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Emerged from ‘Minimal Surfaces as Self-Organising Systems’, the prototyping phase of the same research project focused on the application of the form-finding algorithms to architectural structures. Having modularity and repetition of components as parameters embedded in the algorithm, the dynamically generated  minimal surface geometries reach a state of equilibrium as a homogenous system composed of similar size linear elements. These elements become components of various shapes, materials and configurations, according to the scale and the function of each structure.

From the fabrication point of view, the research focused on Schwarz P, a specific triply periodic minimal surface with a crystalline structure composed of identical reflected fundamental basic regions.  The basic surface region of the Schwarz P Surface was developed based on a final geometry generated by only 14 particles defining a very simple mesh composed of 16 triangular faces. All systems and prototypes were designed considering the potential in applying them not only at a building scale as architectural elements, but also at different scales of furniture, object or even fashion design. They consist in modular components build out of planar elements, cut and folded or mechanically fixed.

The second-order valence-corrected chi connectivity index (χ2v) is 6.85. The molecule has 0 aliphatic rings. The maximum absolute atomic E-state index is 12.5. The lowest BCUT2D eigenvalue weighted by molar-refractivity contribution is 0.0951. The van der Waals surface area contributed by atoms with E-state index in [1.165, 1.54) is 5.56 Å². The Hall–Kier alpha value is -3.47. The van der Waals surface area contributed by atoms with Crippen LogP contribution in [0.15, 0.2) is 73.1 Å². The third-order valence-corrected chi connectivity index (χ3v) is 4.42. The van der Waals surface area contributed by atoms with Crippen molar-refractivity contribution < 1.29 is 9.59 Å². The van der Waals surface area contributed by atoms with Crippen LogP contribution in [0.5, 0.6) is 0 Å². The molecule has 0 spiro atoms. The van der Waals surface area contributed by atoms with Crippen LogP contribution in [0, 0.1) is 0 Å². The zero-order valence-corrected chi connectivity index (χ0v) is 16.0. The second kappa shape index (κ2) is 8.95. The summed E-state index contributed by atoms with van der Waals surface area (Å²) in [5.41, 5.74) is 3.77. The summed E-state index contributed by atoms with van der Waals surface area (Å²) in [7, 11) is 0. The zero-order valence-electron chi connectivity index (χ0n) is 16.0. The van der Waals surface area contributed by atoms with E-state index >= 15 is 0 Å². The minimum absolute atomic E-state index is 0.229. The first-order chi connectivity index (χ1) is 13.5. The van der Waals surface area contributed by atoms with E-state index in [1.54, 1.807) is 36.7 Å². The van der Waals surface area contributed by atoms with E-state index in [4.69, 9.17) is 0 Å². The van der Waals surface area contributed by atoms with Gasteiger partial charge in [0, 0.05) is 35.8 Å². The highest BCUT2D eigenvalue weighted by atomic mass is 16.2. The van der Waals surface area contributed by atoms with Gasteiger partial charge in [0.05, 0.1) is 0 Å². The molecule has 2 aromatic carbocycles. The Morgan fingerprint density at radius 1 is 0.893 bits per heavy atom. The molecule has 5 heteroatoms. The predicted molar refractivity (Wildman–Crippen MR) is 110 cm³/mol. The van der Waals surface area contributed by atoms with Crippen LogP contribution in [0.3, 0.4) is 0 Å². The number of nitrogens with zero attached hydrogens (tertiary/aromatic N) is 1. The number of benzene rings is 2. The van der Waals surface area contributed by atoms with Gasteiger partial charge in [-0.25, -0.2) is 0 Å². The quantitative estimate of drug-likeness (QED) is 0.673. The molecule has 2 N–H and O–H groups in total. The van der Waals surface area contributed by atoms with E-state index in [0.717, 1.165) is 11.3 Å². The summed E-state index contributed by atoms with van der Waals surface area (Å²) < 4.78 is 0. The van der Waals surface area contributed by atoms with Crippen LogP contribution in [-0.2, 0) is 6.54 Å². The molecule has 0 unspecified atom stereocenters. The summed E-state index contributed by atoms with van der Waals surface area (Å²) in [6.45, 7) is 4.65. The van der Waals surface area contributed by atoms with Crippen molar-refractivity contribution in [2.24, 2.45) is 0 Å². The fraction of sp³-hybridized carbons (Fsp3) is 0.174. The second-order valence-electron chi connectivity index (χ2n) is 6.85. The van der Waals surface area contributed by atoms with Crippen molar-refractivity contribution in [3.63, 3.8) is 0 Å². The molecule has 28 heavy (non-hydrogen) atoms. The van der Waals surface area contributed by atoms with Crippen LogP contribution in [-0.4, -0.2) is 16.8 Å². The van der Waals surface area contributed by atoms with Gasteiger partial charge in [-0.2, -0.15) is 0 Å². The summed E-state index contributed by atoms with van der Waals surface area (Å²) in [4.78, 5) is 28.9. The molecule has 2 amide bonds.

The first system transformed the faceted geometry into a three-dimensional structure by extruding every edge of the mesh, normal to the surface defined by the set of particles. The new planar elements would act as beams for the structure and give substantial rigidity for large scale prototypes. A small scale version was built from folded paper strips forming 16 triangular components associated with the 16 triangles of the mesh.

A second system is based on a conical primary component which was derived from the first system by substituting each triangle with a correspondent cylinder generated by the circles inscribed in each of the triangles of the mesh; the direction of the extrusions is normal to the surface. The interlocked rings prototype is focusing on defining an architectural fabric, with potential extrapolation to fashion design applications and it is based on having every particle (vertex of the mesh) as the centre of the circle defining the ring. Accordingly, each fundamental region would be composed of 14 rings. Due to the balance of tension and compression in the system’s behaviour, the result is considered  a tensegrity structure with a high degree of flexibility.

Many thanks to: Professor Stephen Gage, Sean Hanna, Ruairi Glynn, Richard Roberts. Bartlett, UCL.



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